If you’ve just discovered the joys of Hip-Hop music….you’ve got some homework to do. WatchMojo.com put together this list of the Top 10 Defining Songs of each decade. Do you agree? Watch them all below:
I wasn’t the biggest Game fan when he came out. The name dropping was a problem for me. This is your debut album and all you have to talk about are other rappers? I couldn’t deny the fact that some of the beats and songs were hot. I agree with the notion that he helped to bring that West Coast style of Hip-Hop back. This week’s Re-Release is The Game ft. 50 Cent “Hate It or Love It“.
“Once the Game surfaced as a force in hip-hop, a big deal was made of his dance with death. Apparently he was shot five times. If you’re scoring at home, that’s four times less than label mate and executive producer 50 Cent. After the altercation that nearly took his life, the Game took a crash course in hip-hop and studied up on the master MCs from both coasts. Within a year of rapping for the first time, Dr. Dre took notice and was compelled to offer an Aftermath contract. the Game is also from Compton, just like his mentor, so guess where the allegiances fall? An N.W.Amedallion hangs from his neck, an N.W.A logo is inked across his chest, and an image of the late Eazy-E is on his right forearm. If none of this makes it clear enough, the Game name drops beloved heroes — including just about everyone ever connected to N.W.A, save for CPO — with great frequency…” – Allmusic.com
This one is dedicated to Solange. There is something to say about a person who has reached their breaking point. Lol! Seriously, this Lox record was the result of the group finally being released from the clutches of Bad Boy Records. Though the album, as a whole, was hit and miss for me…it’s still a testament to the group’s hard edge rhymes. This week’s Re-Release is the Lox’s “Wild Out“.
The LOX‘s highly publicized and drawn-out defection from Puffy‘s Bad Boy Records to DMX‘s Ruff Ryder camp was imperative. Not only because Puffy‘s glossy sound openly clashed with the group’s thug mentality, but the change of scenery also furnished Jadakiss, Sheek, and Styles with an opportunity to assert their own identity. While The LOX as a unit do not offer much in terms of topical dexterity, Jadakiss is one the industry’s most underappreciated lyricists, which he clearly reiterates on his solo cut “Blood Pressure.” Ruff Ryders in-house producer Swizz Beatz handles most of the production duties, and although his syncopated production can become repetitious, DJ Premier (“Recognize”) and Timbaland (“Ryde or Die Bitch,” featuring Eve and Drag-On) provide some much-needed diversity with their signature sounds. The rowdy lead single, “Wild Out,” is an obvious reworking of Jay-Z‘s “Jigga My Nigga,” but it was a hit on rap radio.” – Allmusic.com
He is primarily a dj today, but back in the 80s? He was one of the top rapper’s in the game. Sure, Big Daddy Kane and Kool G. Rap wrote a lot of those hits. I don’t think the charm of those records would have been possible without Biz’s zany personality and antics. None more greater than this commercial hit….This week’s Re-Release is Biz Markie’s “Just A Friend“.
“On the cover to The Biz Never Sleeps, Biz Markie‘s in the lab with his chemistry set, cooking up a concoction of colorful liquids that’s bound to explode sooner or later. Inside, however, the music wasn’t quite as dynamic; Markie decided to produce and write this record entirely by himself, instead of relying on help from Cold Chillin’ beatmaster Marley Marl(who’d produced his excellent debut). The results veered dangerously close to the standard indulgent sophomore album, though Markie‘s natural charm and a blockbuster hit ended up carrying the proceedings. It certainly didn’t start out very well, the opener being a long-winded “Dedications” that was little more than the title indicated, and “The Dragon,” a one-joke track about odd smells. Rap fans with a sense of humor, however, were willing to forgive nearly anything after hearing “Just a Friend,” the result of an intriguing story-rap interspersed with a bizarre bout of crooning that, once again, ably demonstrated how far Biz‘s charm could take him (in this case, all the way to the Top Ten). “Spring Again” and “I Hear Music” were yet more loopy productions with a universal theme, while Markie even sounded intoxicating while freestyling about a nonexistent dance over a simple loop (“Mudd Foot”). It was obvious the (teenage) lunatics had been released from the asylum; the wonders of visual technology allowed the Biz and T.J. Swan to have their thank-you lists superimposed, inside the credits, on their bared boxer shorts.” – Allmusic.com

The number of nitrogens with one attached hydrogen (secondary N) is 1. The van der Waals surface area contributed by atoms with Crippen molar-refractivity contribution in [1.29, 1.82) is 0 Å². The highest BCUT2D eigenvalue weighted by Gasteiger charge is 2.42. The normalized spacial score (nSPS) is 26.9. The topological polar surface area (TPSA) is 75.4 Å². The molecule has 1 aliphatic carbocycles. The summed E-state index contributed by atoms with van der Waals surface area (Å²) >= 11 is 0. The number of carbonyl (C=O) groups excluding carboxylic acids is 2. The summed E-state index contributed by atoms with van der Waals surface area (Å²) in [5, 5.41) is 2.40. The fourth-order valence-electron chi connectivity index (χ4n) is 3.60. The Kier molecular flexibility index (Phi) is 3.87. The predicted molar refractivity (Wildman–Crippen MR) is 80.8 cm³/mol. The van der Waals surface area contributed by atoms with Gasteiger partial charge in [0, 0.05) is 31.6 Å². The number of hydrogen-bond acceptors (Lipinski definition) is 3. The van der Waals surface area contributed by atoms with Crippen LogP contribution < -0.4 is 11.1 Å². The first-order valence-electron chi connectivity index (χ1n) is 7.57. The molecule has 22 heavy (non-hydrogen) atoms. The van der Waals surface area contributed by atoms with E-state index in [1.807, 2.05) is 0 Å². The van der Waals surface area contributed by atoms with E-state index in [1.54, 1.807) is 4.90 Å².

As a long time EPMD fan, I was ready for this solo album. Sure, the break up of my favorite rap group hurt like hell…still…I was like a basehead switching dealers… “What your sh*t feel like?” Needless to say I was a little disappointed. It wasn’t the same “high”. Production wise? This album was hot, and the lead single was what had me foaming at the mouth with anticipation. Okay, maybe I’m exaggerating a bit. Never the less, this was a classic record for me. Even if it was based on unbelievable hype. This week’s Re-Release was Erick Sermon’s “Stay Real“. Watch him go hard on the “Evander Holyfield” boxing game from Sega Genesis. Lol!
“When EPMD finally unravelled after months of rumors and internal turmoil, Erick Sermon wasted no time grabbing the mike. He’s quite obsessed with proving he can cut it alone, although his self-titled debut didn’t move far from EPMD‘s trademarks: fat, crunching basslines, neatly inserted samples lifted mainly from Zapp, tight vocal edits, and Sermon‘s mush-mouthed, deadpan raps. His targets included condoms, sexual warfare, hip-hop groupies, and would-be rap challengers. While this contains the obligatory “bitches” and “niggas” references, there’s not as much gun worship as you might expect. No Pressure is as much, if not more, EPMD‘s final release as Erick Sermon‘s debut.” – Allmusic.com
Damn shame a lot of “hip-hop fans” haven’t heard this album. It’s a damn shame that a lot of hip-hop naysayers haven’t heard this album. It’s the penalty for being the thing that people say doesn’t exist in rap music anymore. Watch the video and know that the album has an even greater message. This week’s Re-Release is Pharoahe Monch’s “Black Hand Side“.